PostgreSQL – Multicolumn Indexes
In PostgreSQL, the multicolumn indexes are indexes defined on more than one column of a table.
You can create an index on more than one column of a table. This index is called a multicolumn index, a composite index, a combined index, or a concatenated index. A multicolumn index can have a maximum of 32 columns of a table. The limit can be changed by modifying the pg_config_manual.h when building PostgreSQL. In addition, only B-tree, GIST, GIN, and BRIN index types support multicolumn indexes.
The following syntax shows how to create a multicolumn index:
Syntax: CREATE INDEX index_name ON table_name(a, b, c, ...);
When defining a multicolumn index, one should place the columns which are often used in the WHERE clause at the beginning of the column list and the columns that are less frequently used in the condition after.
In the above syntax, the PostgreSQL optimizer will consider using the index in the following cases:
WHERE a = v1 and b = v2 and c = v3;
WHERE a = v1 and b = v2;
WHERE a = v1;
However, it will not consider using the index in the following cases:
WHERE c = v3;
WHERE b = v2 and c = v3;
To demonstrate multicolumn indexes, we will create a new table named people with three columns: id, first name, and last name:
CREATE TABLE people( id INT GENERATED BY DEFAULT AS IDENTITY, first_name VARCHAR(50) NOT NULL, last_name VARCHAR(50) NOT NULL );
You can add data to the people through this file.
The following statement finds people whose last name is Adams:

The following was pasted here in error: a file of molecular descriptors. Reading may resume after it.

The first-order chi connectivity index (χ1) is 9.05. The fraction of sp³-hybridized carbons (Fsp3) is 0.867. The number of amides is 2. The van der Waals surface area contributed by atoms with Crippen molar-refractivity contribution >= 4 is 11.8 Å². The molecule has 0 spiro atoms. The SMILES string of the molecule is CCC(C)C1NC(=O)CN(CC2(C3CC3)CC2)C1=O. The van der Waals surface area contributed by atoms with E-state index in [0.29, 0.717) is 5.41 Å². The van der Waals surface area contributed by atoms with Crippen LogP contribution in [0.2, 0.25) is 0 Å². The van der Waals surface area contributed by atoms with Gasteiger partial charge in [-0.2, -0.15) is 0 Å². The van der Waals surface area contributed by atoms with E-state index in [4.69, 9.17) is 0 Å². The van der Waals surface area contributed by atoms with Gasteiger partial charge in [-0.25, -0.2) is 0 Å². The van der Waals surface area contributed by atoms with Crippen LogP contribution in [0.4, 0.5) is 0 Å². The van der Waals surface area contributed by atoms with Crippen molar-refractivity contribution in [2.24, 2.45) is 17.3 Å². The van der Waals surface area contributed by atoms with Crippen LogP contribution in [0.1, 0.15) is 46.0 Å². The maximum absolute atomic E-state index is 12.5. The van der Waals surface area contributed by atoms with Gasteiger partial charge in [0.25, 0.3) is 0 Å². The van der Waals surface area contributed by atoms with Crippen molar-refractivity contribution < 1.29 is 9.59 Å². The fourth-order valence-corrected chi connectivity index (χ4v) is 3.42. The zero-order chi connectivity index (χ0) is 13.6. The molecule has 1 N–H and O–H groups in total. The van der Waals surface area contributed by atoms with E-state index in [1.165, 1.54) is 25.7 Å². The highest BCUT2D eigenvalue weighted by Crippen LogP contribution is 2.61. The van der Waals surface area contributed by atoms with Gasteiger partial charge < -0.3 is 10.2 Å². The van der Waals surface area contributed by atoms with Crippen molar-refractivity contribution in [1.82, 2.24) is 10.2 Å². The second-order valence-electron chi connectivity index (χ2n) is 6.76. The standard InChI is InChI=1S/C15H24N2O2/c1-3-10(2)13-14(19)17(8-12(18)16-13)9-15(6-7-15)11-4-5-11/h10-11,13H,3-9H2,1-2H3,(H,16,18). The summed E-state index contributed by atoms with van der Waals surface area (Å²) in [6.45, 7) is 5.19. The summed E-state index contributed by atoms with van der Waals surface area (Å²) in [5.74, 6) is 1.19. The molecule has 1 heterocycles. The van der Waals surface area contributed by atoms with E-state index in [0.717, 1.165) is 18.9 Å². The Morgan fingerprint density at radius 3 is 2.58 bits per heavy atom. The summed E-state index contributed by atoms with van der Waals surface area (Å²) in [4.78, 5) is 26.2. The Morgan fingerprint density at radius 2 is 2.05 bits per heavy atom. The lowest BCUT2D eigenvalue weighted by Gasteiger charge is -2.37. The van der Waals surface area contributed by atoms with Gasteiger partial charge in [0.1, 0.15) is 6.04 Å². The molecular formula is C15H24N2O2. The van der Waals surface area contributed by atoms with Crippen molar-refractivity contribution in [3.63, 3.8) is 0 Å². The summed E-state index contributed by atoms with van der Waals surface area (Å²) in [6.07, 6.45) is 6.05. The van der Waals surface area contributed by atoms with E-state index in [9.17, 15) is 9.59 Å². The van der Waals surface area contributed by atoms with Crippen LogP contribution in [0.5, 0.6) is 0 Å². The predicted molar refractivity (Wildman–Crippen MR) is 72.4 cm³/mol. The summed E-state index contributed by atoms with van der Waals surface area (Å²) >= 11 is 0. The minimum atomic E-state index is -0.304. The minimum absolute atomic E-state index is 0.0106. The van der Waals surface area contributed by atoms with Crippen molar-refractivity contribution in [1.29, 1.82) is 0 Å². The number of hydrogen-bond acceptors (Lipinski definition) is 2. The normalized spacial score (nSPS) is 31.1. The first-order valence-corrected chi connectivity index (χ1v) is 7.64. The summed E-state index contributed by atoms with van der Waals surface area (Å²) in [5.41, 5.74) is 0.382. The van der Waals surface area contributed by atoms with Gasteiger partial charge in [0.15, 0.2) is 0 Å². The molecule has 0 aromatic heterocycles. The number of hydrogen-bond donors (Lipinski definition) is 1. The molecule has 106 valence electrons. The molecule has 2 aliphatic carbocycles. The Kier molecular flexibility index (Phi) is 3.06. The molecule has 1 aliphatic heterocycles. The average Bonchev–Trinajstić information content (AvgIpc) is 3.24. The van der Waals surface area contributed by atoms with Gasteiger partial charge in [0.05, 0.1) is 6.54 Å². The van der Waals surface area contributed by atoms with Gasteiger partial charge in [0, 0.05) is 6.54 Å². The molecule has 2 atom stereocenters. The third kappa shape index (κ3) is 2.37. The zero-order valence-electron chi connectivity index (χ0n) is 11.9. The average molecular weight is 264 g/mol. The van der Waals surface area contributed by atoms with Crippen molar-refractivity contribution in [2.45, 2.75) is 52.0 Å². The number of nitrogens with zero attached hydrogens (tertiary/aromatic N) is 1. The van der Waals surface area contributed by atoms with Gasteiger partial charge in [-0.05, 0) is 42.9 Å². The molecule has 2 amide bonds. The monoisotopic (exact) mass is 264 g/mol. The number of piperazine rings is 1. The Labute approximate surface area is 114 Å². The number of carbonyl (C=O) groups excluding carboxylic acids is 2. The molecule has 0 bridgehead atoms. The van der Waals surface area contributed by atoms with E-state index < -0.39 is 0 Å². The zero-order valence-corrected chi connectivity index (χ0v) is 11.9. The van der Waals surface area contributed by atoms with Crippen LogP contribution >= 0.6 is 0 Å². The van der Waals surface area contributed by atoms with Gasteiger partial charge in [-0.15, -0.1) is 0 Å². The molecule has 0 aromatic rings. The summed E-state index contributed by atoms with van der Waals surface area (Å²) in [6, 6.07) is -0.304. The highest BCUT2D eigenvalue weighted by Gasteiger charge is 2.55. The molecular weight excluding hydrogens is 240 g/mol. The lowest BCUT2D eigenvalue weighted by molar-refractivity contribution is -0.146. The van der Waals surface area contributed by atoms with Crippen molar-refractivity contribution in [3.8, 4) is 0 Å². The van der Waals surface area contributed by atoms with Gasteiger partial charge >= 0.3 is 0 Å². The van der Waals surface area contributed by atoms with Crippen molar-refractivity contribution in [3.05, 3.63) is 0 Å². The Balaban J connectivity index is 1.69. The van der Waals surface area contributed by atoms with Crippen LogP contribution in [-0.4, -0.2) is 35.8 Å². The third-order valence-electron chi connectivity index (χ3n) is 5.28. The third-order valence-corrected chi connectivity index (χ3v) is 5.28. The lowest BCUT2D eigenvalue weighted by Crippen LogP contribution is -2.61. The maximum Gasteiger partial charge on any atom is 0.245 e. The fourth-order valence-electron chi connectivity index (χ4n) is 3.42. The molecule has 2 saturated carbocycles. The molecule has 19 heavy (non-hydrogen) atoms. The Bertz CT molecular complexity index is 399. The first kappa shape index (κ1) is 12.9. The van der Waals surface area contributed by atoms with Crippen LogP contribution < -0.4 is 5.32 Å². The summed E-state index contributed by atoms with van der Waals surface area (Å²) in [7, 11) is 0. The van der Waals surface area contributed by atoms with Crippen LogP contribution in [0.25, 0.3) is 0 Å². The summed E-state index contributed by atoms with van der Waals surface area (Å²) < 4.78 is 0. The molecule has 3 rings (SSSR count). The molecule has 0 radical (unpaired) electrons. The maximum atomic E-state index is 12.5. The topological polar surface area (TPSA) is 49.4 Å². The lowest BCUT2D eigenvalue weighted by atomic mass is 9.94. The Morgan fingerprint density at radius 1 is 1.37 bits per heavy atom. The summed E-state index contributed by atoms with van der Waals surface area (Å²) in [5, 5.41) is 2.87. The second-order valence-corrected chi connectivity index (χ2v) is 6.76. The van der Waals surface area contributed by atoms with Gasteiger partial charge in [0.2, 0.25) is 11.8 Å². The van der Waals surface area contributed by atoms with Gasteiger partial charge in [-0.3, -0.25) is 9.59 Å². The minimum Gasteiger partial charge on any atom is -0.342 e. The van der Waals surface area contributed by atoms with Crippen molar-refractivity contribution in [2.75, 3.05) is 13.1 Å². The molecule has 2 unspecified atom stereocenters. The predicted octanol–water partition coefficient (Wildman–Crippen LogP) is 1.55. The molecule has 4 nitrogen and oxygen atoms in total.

SELECT * FROM people WHERE last_name = 'Adams';
This will result in the following:
As shown clearly in the output, PostgreSQL performed the sequential scan on the people table to find the corresponding rows because there was no index defined for the last_name column.
Let’s define a B-tree index on both last_name and first_name columns. Assuming that searching for people by the last name is more often than by the first name, we define the index with the following column order:
CREATE INDEX idx_people_names ON people (last_name, first_name);
Now, if you search for people whose last name is Adams, the PostgreSQL optimizer will use the index as shown in the output of the following statement:
EXPLAIN SELECT * FROM people WHERE last_name = 'Adams';
This will output the below:
The following statement finds the person whose last name is Adams and the first name is Lou:
SELECT * FROM people WHERE last_name = 'Adams' AND first_name = 'Lou';
This will lead to the following:
The PostgreSQL Optimizer used the index for this statement because both columns in the WHERE clause are all in the index:
EXPLAIN SELECT * FROM people WHERE last_name = 'Adams' AND first_name = 'Lou';
However, if you search for people whose first name is Lou, PostgreSQL will perform sequential scan the table instead of using the index as shown in the output of the following statement:
EXPLAIN SELECT * FROM people WHERE first_name = 'Lou';